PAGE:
SEJONG -- Foreign ownership of South Korean land has continued to increase over the past few years, data from the Ministry of Land, Infrastructure and Transport showed.
As of December 2019 foreigners owned 248.6 million square meters of land, or 248.6 square kilometers, which is the latest figure available. This was a 3 percent increase from a year earlier in terms of land owned, as opposed to the value of the real estate.
Compared with December 2016, when the figure was 233.5 million square meters, it represented 6.4 percent growth.
The Land Ministry specified that the foreigners comprised individuals, corporations and public organizations. Ethnic Koreans were counted among the foreign individuals.
Real estate investors from the US held the largest proportion of foreign-owned land last year, 129.8 million square meters or 52.2 percent of the total. Of the land owned by US citizens, Korean Americans owned 95.9 million square meters.
Nationals of other countries in the Americas, such as Canada, Mexico, Brazil and Argentina, collectively owned 9.6 percent of the total or 24 million square meters.
Investors from China held 7.7 percent of all foreign-owned land, or 19.3 million square meters. According to a variety of real estate agency sources, Chinese nationals are active buyers of apartments in Seoul’s wealthy Gangnam and Seocho districts, having shifted their focus to Seoul from Jeju Island.
Chinese investors aggressively purchased properties on the island over the past decade. Unlike Koreans, they are not subject to the country’s strict credit-based lending and mortgage rules.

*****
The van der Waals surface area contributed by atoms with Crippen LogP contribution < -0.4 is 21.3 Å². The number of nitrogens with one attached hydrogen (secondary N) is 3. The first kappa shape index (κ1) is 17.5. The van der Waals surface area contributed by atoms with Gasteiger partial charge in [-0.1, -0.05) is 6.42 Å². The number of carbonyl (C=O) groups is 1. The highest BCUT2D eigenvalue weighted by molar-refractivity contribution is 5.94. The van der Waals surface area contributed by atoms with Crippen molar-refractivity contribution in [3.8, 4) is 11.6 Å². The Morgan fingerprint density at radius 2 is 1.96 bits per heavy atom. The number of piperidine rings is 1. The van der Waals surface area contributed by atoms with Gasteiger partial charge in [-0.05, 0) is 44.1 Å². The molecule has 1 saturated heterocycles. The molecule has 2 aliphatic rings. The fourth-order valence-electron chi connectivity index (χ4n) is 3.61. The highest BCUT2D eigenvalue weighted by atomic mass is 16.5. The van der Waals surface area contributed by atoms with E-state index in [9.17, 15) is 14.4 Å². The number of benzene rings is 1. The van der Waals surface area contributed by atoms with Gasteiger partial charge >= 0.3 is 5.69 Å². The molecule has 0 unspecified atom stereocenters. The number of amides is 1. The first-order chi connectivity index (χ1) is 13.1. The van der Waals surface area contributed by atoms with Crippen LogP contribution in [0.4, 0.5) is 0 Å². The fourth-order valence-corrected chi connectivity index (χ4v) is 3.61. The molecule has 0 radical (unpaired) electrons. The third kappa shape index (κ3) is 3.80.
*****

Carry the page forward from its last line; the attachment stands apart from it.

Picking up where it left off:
Japanese were next with 7.4 percent of all foreign-owned land, or 18.5 million square meters. Europeans owned 18 million square meters, or 7.2 percent, and those from other Asian countries accounted for 4.1 percent of foreign ownership with 10.3 million square meters.
Investors from other regions of the globe collectively owned 28.5 square meters, or 11.4 percent of the total.
Likewise, data from the National Tax Service showed that purchases of local apartments by foreigners have increased in recent years. The number climbed from 5,308 apartment units in 2017 to 6,479 units in 2018 and 7,371 units in 2019. Of the 23,219 foreign individuals who bought 23,167 apartment units between January 2017 and May 2020, 13,573 individuals or 58.4 percent were Chinese.
Some Koreans are calling on the National Assembly to enact laws restricting foreign ownership of local real estate, saying it plays a part in inflating apartment prices.
They question whether the government has any means of imposing heavy property taxes on non-Koreans who own multiple homes, though Korean nationals are subject to a tough taxation for owning multiple homes.
The anxiety stems from the failure of the Moon Jae-in administration’s real estate policies, despite repeated promises that those policies would curb housing prices.
According to the Land Ministry, an 85-square-meter unit in the Banpo Hill State apartment complex in Seocho-gu, Seoul, cost between 1.2 billion won ($1.08 million) and 1.4 billion won in 2015. But those prices ranged between 2.2 billion and 2.7 billion won in 2020.
Additionally, inflation has worsened over the past year in some areas involving the nation’s administrative city of Sejong.
In Sejong’s Dodam-dong, a 100-square-meter unit in the Hanlim Full-Ever complex went for between 528 million and 790 million won in 2019. Those traded between 700 million and 1.28 billion won in 2020.
By Kim Yon-se (email@example.com